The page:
During reappraisal, you accept your pain and reframe it as a necessary part of personal growth.
Now that you understand the basics of the emotional response, it’s time to alter how emotions affect health with some actionable advice.
3 Ways to Manage the Emotional Response
Fortunately, there’s plenty you can do to reduce stress, regulate emotions, and take control of your health.
Oftentimes, all it takes is a few basic changes like meditation, exercise, and nutrition to develop a healthier emotional response.
With that said, developing healthy habits is rarely easy.
Here are some of the top ways to influence how emotions affect health:
Chances are, this isn’t the first time you’ve heard of meditation, and it certainly won’t be the last.
That’s because meditation is the single most powerful tool you have for personal growth. (3)
And believe it or not, meditation isn’t just for Buddhists and hippies.
On the contrary, high-performers of all walks of life meditate.
In fact, many of your favorite celebrities say that meditation has played a key role in their success and happiness, including:
…and many more.
At its core, meditation means to be still and to allow your thoughts to flow freely without judgment.
For more direction, there are several amazing guided meditation apps out there, including Waking Up by Sam Harriss.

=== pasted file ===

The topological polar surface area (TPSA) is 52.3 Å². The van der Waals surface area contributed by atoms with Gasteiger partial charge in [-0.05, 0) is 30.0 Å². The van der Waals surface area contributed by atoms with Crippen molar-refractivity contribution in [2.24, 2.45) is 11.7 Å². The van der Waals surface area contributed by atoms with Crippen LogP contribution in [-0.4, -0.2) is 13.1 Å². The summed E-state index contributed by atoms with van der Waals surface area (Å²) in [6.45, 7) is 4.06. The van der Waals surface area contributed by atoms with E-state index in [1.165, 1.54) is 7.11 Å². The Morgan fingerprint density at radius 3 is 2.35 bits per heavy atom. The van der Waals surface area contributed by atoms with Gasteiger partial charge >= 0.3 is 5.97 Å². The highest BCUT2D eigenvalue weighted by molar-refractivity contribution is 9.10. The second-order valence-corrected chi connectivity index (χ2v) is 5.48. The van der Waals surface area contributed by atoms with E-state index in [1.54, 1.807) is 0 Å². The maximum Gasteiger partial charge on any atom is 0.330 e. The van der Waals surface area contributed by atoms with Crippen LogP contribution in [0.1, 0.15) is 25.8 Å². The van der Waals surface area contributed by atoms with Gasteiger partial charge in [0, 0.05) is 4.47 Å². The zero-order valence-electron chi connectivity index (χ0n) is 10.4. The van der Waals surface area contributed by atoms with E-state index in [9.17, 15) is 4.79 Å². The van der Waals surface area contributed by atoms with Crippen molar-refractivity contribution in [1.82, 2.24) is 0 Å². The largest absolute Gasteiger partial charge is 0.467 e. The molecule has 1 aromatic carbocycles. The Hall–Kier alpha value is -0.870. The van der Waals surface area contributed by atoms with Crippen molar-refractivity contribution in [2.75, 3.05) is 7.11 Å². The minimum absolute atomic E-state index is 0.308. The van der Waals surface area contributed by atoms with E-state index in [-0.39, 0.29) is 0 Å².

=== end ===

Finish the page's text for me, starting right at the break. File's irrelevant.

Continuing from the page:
Few habits are as powerful as good old fashioned exercise when it comes to balancing hormones and reducing stress.
The fact is, our bodies are designed to process stress with exercise.
However, the modern world is full of stressful events that don’t involve physical activity.
As a result, stress hormones build up in the body and increase fear and anxiety. (4)
The good news, though, is that regular exercise (just 20 minutes a day, three days a week) is often all it takes to burn off stress.
Yoga is a great, low-impact way to bring your hormones back to baseline.
In fact, yoga is proven to reduce stress hormones and boost calming neurotransmitters. (5)
Are you having stress for breakfast and fear for lunch?
Believe it or not, the standard Western diet is packed with pro-inflammatory foods that increase stress.
For starters, sugar and simple carbs, like bread, pasta, and cereal, increase stress hormones.
The worst part, however, is that sugar acts as fuel for bad gut bacteria.
When it comes down to it, a high-sugar/carb diet promotes stress, anxiety, obesity, and increases the risk of serious disease.
But that’s just half the battle…
You’ll also want to eat foods that feed good gut bacteria and reduce inflammation, including:
Dark leafy greens (spinach, kale, chard, etc)
Broccoli and cauliflower
Wild-caught fish (salmon and sardines) (6)
Extra virgin coconut/olive oil
Together, an anti-inflammatory diet, exercise, and meditation can normalize the emotional response.
If you have any more questions about how emotions affect health, feel free to contact us at Complete Care Health Centers.
We’re happy to answer any questions you may have.